Trekkers assured of help come rain or shine

When walking 100km non-stop across the rugged terrain of the Yorkshire Dales, you need all the help you can get.

Now, for the first time, participants in this year’s Trailtrekker challenge will be able to find out what the weather is likely to be like along the route, thanks to one amateur meteorologist.

John Livesley, who runs the website, has been providing highly accurate weather forecasts for the past few years from his home, finding a popular audience with everyone from local farmers, to leisure operators to the Yorkshire Dales National Park authority.

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Now, Mr Livesley’s site is available on smartphones, allowing users to look at his weather forecasts from wherever they are via their mobile phone.

Established with just a handful of stations, his network is now so widespread that it covers much of the Yorkshire Dales and beyond.

And as such the site will cover the entire route of this May’s forthcoming Trailtrekker event.

The 100km day and night charity walk through the Dales, starting and finishing in Skipton, is now in its fourth year and being held with the support of the Yorkshire Post.

The route will take them through Malham, Ribblesdale, the Pennine Way, Buckden, Wharfedale, Conistone, Hetton and finally back to their starting point, all of which will be covered by My Local Weather.

Mr Livesley told the Yorkshire Post that the experience could be made slightly easier for those brave participants by knowing what conditions lie ahead, particularly given the fast-changing nature of the Yorkshire Dales’s weather.

He said: “It will be a great opportunity for anyone taking part to find out what is happening further down the dale and down the trail, especially on the tougher parts of the route.

“Anyone who knows the Dales will be aware that the weather can vary massively from area to area.

“That’s part of the reason that people rely on the website so much.

“It won’t be just rain they will worry about. The app will give information on UV levels too, so they know how sunny it is likely to be.”

On previous walks Trailtrekker participants have endured all kinds of weather, from blazing sunshine to heavy rain showers.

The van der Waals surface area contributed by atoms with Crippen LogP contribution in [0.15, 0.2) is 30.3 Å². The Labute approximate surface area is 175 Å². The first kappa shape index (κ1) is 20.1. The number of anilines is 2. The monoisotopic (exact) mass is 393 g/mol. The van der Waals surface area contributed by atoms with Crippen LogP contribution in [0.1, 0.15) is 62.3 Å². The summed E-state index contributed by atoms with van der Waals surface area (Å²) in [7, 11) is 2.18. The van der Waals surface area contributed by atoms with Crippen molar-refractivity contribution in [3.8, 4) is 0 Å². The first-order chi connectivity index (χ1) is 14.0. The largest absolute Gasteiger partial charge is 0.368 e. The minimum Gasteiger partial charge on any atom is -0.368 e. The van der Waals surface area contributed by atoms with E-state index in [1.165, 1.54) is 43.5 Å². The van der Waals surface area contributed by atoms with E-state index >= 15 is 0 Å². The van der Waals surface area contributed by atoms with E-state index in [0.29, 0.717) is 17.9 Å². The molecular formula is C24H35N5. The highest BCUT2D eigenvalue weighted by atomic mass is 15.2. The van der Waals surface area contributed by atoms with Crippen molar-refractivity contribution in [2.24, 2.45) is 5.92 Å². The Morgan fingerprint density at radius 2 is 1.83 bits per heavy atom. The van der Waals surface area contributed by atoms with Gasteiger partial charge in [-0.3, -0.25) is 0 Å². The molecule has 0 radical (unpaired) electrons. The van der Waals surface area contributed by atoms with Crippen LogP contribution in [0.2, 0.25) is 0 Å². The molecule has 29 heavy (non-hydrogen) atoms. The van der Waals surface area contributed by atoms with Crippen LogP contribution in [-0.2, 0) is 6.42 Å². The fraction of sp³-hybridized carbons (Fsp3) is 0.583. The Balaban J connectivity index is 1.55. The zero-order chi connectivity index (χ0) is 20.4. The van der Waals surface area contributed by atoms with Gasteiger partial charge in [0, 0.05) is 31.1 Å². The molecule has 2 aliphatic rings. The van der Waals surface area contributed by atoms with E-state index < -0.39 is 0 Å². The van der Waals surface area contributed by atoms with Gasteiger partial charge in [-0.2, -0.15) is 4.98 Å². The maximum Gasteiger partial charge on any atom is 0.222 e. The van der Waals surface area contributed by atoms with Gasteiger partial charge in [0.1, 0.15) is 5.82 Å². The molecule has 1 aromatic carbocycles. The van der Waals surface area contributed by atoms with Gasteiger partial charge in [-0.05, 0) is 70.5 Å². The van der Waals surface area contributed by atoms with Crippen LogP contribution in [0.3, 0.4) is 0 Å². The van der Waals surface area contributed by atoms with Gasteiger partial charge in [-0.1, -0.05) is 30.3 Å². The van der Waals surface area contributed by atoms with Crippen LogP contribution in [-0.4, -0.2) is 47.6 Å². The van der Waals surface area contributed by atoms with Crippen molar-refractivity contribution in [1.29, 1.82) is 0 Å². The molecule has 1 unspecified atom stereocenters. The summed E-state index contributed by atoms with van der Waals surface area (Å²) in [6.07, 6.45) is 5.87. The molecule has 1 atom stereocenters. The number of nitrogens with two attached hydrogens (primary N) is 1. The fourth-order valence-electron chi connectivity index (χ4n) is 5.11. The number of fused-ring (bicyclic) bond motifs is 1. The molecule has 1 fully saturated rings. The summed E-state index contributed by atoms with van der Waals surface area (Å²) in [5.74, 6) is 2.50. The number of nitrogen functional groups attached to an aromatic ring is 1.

Arguably the most challenging section of the event comes when the walkers have to keep trekking through the night with only their head torch to guide their way.

No matter how warm it has been during the day the temperature will invariably drop when the sun goes down, meaning walkers will need to dress accordingly.

Mr Livesley runs the site from his home at Menston near Leeds but has weather stations set up at Wensleydale, Swaledale, Upper Wharfedale, Lower Wharfedale, Malham, Settle, Ribblehead and Dalby Forest.

The information from these stations is then relayed to his home computer to produce the forecasts.

And although he is technically classed as an amateur, his operation is anything but.

The weather stations utilise highly sophisticated equipment and software in the production of his website’s forecasts.

The website produces an updated weather forecast every 10 seconds.

On a good day it can attract an audience of thousands and has won the support of people and organisations across the region.

The Yorkshire Dales National Park links to the site from its own website, with various community and leisure groups around the region also actively linking to his website.

Run on a not-for-profit basis by Mr Livesley, who is retired, his forecasts are designed to be viewed in combination with the national picture from the Met Office.

“I now have eight weather stations, covering each of the eight main Yorkshire Dales,” he said.

“On a year-by-year basis we are probably adding an additional 50 per cent more visitors per year, it is just going up and up.

“It can be slow and laborious in terms of keeping it going. But is still has one of the best weather forecasts available for the Yorkshire Dales.”

Despite all the hard work and investment however, the site remains very much a labour of love for Mr Livesley – who has held a lifelong enthusiasm for weather forecasting since his childhood.

“It is just something that I have grown up with, ” he told the Yorkshire Post. “I have always had a fascination with the weather.”

He has now been branching out into the world of smartphones and says that he has already had a great response from cyclists who use the Dalby Forest predictor for planning out rides across the forest’s challenging trails.

“The app is looking fabulous, something I am really pleased with. It has proved very useful.”

The website also brings together fellow amateur weather forecasters from around the region under one umbrella, providing links to other similar websites around the country.